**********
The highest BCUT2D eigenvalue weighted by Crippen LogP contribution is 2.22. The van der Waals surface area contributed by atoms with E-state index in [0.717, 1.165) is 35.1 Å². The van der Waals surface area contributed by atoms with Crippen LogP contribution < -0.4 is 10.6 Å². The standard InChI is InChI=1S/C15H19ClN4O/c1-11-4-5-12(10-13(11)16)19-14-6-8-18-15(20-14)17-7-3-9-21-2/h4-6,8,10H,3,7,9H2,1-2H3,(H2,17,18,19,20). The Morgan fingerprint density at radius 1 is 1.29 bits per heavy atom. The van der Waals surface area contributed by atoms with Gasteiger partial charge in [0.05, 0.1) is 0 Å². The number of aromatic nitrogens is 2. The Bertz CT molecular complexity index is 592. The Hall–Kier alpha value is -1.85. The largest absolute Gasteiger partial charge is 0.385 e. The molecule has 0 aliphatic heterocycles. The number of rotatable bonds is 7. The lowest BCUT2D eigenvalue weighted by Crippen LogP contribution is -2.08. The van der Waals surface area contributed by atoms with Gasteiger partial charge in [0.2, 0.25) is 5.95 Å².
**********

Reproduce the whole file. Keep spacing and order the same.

The highest BCUT2D eigenvalue weighted by Crippen LogP contribution is 2.22. The van der Waals surface area contributed by atoms with E-state index in [0.717, 1.165) is 35.1 Å². The van der Waals surface area contributed by atoms with Crippen LogP contribution < -0.4 is 10.6 Å². The standard InChI is InChI=1S/C15H19ClN4O/c1-11-4-5-12(10-13(11)16)19-14-6-8-18-15(20-14)17-7-3-9-21-2/h4-6,8,10H,3,7,9H2,1-2H3,(H2,17,18,19,20). The Morgan fingerprint density at radius 1 is 1.29 bits per heavy atom. The van der Waals surface area contributed by atoms with Gasteiger partial charge in [0.05, 0.1) is 0 Å². The number of aromatic nitrogens is 2. The Bertz CT molecular complexity index is 592. The Hall–Kier alpha value is -1.85. The largest absolute Gasteiger partial charge is 0.385 e. The molecule has 0 aliphatic heterocycles. The number of rotatable bonds is 7. The lowest BCUT2D eigenvalue weighted by Crippen LogP contribution is -2.08. The van der Waals surface area contributed by atoms with Gasteiger partial charge in [0.2, 0.25) is 5.95 Å².